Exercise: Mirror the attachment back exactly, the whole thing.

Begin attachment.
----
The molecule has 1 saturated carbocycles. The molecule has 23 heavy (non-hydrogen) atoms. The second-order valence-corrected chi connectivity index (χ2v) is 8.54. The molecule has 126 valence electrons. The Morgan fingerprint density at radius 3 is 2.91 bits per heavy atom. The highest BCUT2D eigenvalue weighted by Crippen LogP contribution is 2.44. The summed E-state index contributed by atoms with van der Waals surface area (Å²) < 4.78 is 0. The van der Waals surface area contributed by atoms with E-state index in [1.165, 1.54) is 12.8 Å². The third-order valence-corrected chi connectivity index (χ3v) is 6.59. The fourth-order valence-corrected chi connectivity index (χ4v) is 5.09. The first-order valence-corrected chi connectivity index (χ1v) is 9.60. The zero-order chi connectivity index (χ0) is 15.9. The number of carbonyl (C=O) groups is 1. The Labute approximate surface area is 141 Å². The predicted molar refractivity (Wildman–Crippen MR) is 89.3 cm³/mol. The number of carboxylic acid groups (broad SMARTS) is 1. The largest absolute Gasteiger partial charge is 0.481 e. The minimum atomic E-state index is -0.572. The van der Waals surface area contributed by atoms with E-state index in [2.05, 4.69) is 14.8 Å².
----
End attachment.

The molecule has 1 saturated carbocycles. The molecule has 23 heavy (non-hydrogen) atoms. The second-order valence-corrected chi connectivity index (χ2v) is 8.54. The molecule has 126 valence electrons. The Morgan fingerprint density at radius 3 is 2.91 bits per heavy atom. The highest BCUT2D eigenvalue weighted by Crippen LogP contribution is 2.44. The summed E-state index contributed by atoms with van der Waals surface area (Å²) < 4.78 is 0. The van der Waals surface area contributed by atoms with E-state index in [1.165, 1.54) is 12.8 Å². The third-order valence-corrected chi connectivity index (χ3v) is 6.59. The fourth-order valence-corrected chi connectivity index (χ4v) is 5.09. The first-order valence-corrected chi connectivity index (χ1v) is 9.60. The zero-order chi connectivity index (χ0) is 15.9. The number of carbonyl (C=O) groups is 1. The Labute approximate surface area is 141 Å². The predicted molar refractivity (Wildman–Crippen MR) is 89.3 cm³/mol. The number of carboxylic acid groups (broad SMARTS) is 1. The largest absolute Gasteiger partial charge is 0.481 e. The minimum atomic E-state index is -0.572. The van der Waals surface area contributed by atoms with E-state index in [2.05, 4.69) is 14.8 Å².